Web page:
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Nightjar Survey focuses monitoring on the Mexican Whip-poor-will

Chris Merkord

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The Eastern and Mexican Whip-poor-wills (Caprimulgus vociferous and C. arizonae, respectively) were taxonomically split in 2010 based on their distinct geography, vocalizations, plumage, morphology and other characteristics. There has always been a long standing tradition of recognizing the eastern and Mexican Whip-poor-wills as unique populations but the recognition reminds us of having distinct monitoring and conservation measures in place.


The Mexican whip-poor-will breeds throughout Mexico and in the Southwestern United States including western Texas, New Mexico, Arizona, California, and Nevada. In the U.S., the Mexican whip-poor-will is associated with high elevation pine-oak, pinyon juniper, and ponderosa pine forests. These habitats are generally found above 1,500 m altitude and are limited in distribution by the interaction of climate and elevation. The warmer temperatures found at lower elevations create a natural barrier to the down slope movement of these coniferous forest types. Climate change threatens to replace these high elevation habitats with those unsuitable for Mexican Whip-poor-wills. The reconfiguration of habitats predicted from climate change could likely result in dramatic population reductions for this species.


The Nightjar Survey Network has been able to focus some of the monitoring effort specifically for Mexican Whip-poor-wills with the help of volunteers and biologists from the southwestern United States.


We currently have 37 of the 147 nightjar survey routes in Arizona and New Mexico placed in the identifiable life zone for Mexican Whip-poor-wills and also have additional routes appropriately placed in other states. We will be supplementing any additional sampling effort with a spatially balanced location method while also contending with practical limitations such as road access and habitat cover.


Mexican Whip-poor-wills were detected on four survey routes in Arizona and one route in California. Because the detection history of each individual bird is recorded by volunteers in one minute intervals, we are able to determine that Mexican Whip-poor-wills have a 96 % detection rate during any one minute interval of the total six minute counting period at a route stopping point. There is also an equal probability of detecting that same bird again in any subsequent minute of survey while at the same point. This relatively high level of detectability matches detection rates of Eastern Whip-poor-wills counted on other routes of the Nightjar Survey Network. Whip-poor-wills are boisterous birds and have been known to repeat their onomatopoetic call over 10,000 times during a full moon night.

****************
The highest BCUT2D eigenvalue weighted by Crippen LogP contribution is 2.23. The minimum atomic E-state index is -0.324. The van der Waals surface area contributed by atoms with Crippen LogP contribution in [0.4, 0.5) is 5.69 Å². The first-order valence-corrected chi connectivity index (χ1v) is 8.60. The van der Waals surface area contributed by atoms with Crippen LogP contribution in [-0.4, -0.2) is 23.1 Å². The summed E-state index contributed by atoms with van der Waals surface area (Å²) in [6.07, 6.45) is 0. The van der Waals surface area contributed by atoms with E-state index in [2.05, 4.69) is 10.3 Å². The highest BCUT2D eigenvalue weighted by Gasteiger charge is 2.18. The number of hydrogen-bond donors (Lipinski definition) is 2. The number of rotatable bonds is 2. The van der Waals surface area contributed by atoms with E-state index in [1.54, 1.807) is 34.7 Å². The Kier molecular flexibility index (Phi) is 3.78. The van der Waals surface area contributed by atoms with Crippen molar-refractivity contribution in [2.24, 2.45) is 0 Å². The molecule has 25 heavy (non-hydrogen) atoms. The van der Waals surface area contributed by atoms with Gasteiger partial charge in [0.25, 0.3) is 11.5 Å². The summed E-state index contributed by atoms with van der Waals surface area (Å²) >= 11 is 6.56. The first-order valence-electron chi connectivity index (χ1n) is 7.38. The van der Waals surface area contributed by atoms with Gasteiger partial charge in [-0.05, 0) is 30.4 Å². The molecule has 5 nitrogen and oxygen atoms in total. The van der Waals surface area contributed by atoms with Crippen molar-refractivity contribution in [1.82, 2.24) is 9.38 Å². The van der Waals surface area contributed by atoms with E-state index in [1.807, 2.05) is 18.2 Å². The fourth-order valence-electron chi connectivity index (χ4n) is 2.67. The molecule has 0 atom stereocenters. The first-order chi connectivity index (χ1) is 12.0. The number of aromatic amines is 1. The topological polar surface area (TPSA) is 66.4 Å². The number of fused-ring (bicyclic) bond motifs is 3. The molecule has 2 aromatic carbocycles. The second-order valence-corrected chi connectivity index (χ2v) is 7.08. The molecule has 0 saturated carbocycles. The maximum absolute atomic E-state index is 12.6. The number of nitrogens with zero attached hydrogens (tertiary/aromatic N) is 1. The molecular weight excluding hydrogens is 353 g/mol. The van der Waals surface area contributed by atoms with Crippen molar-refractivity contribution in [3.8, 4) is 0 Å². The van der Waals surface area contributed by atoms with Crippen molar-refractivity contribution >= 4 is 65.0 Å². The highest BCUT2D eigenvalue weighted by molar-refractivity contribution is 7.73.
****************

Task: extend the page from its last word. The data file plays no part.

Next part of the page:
The special focus we are placing on monitoring Mexican Whip-poor-wills is only possible with the help we have received from southwest regional biologists, including Carol Beardmore of the Sonoran Joint Venture, Dave Kreuper of the U.S. Fish and Wildlife Service, Christopher Rustay of the Playa Lakes Joint Venture, and James Schroeder of the U.S. Forest Service. These folks have been instrumental in the continuing route selection process, organizing volunteers, and even conducting surveys. We also thank the many volunteers in Arizona such as Shawn Caroll, Janine McCabe, and Greg Clark, Elaine and Bob Hugh, Richard Inman, Tom Hildenbrandt, and Cathryn Wise and Sandra Remley in California (who identified a new location for Mexican Whip-poor-wills during a nightjar survey there) for adopting routes within focal areas of Mexican Whip-poor-wills that are often remote and relatively more difficult to access.




Figure 1. Breeding and year round distribution for the geographically isolated populations of the Mexican (Caprimulgus arizonae) and Eastern (C. vociferous) whip-poor-wills. Data from Natureserve.




Figure 2. Focal survey area (as a hexagonal cell grid) of the Mexican whip-poor-will in Arizona and New Mexico. The Survey Network also contains routes in the high elevation life zone of this species in Nevada and California (not depicted).



View the full article on the Nightjar Survey Network

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